• If you have a broken glass, coffee jar etc to dispose of in your office, think about your own safety as well as the safety of others.
  • Carefully wrap the broken glass in several layers of paper or newspaper and tape it securely.
  • Place this into an appropriate box and clearly label it as broken glass.
  • Place the box into a general waste bin making sure you are certain that you have not left a hazard for the cleaners or other staff.

Why recycle?

Glass is 100% recyclable and can be used again and again. One recycled glass bottle would save enough energy to power a computer for 25 minutes.

What happens to it?

Glass is bulked up in Avonmouth and then collected by a glass processing company, depending on the grade it will either be turned back into glass or crushed into a fine powder and used in aggregate mainly in floor surfaces such as roads.

Non-recyclable waste

Any waste that cannot be recycled should be placed in the general waste bin. Examples of items that we cannot currently recycle at UWE Bristol include:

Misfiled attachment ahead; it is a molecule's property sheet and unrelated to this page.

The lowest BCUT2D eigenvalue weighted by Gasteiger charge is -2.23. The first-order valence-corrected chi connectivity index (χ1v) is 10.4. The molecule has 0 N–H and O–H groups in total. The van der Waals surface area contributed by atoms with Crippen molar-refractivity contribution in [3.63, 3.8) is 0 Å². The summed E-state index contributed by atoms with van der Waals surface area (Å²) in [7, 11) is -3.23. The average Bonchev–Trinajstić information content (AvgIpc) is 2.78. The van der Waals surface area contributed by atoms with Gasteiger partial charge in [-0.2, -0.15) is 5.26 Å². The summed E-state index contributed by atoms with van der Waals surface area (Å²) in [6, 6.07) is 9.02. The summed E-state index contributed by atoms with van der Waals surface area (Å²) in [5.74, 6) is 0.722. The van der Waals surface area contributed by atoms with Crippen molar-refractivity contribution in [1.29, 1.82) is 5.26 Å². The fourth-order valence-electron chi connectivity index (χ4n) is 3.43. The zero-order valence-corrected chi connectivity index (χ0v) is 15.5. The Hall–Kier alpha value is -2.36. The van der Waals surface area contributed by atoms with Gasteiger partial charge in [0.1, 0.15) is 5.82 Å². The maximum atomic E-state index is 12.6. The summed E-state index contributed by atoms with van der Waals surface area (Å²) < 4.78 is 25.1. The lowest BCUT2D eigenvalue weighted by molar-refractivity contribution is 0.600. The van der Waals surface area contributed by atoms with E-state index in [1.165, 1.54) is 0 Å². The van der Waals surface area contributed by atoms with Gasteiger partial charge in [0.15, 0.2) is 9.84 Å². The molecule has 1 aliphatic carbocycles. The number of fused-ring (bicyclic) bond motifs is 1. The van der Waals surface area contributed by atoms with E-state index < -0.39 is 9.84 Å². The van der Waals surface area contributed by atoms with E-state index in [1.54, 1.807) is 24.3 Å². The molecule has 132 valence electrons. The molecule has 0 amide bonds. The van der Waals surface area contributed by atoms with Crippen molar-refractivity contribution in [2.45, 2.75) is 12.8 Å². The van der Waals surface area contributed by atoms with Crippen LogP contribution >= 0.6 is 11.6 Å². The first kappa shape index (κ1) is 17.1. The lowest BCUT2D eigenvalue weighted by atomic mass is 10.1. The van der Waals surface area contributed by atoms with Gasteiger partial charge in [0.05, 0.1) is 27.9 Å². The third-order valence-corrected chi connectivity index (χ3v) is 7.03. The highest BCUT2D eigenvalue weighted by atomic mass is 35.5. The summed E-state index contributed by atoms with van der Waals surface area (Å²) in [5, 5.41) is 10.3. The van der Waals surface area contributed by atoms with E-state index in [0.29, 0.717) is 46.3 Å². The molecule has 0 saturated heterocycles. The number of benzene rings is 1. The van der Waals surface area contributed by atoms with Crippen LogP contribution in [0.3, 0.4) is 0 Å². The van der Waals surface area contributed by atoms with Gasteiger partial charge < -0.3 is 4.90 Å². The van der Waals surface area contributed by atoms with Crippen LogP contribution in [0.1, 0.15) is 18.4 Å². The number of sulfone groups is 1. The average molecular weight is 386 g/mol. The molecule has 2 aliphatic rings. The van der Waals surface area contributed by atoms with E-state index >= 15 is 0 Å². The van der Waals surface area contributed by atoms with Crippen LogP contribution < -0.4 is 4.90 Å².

• disposable or compostable drinks cups, lids and other take away packaging
  • plastic film, plastic bags, bubble wrap
  • polystyrene packaging and takeaway containers
  • black plastic
  • sweet wrappers and crisp packets


You can take most types of paper to your nearest internal recycling point for disposal.

Remember to think before you print.

Yes please

  •  Envelopes
  • All office paper
  • Newspapers and magazines
  • Books - but only one or two per bin because of the weight (and better yet, sell or donate them if they still useable!)

No thanks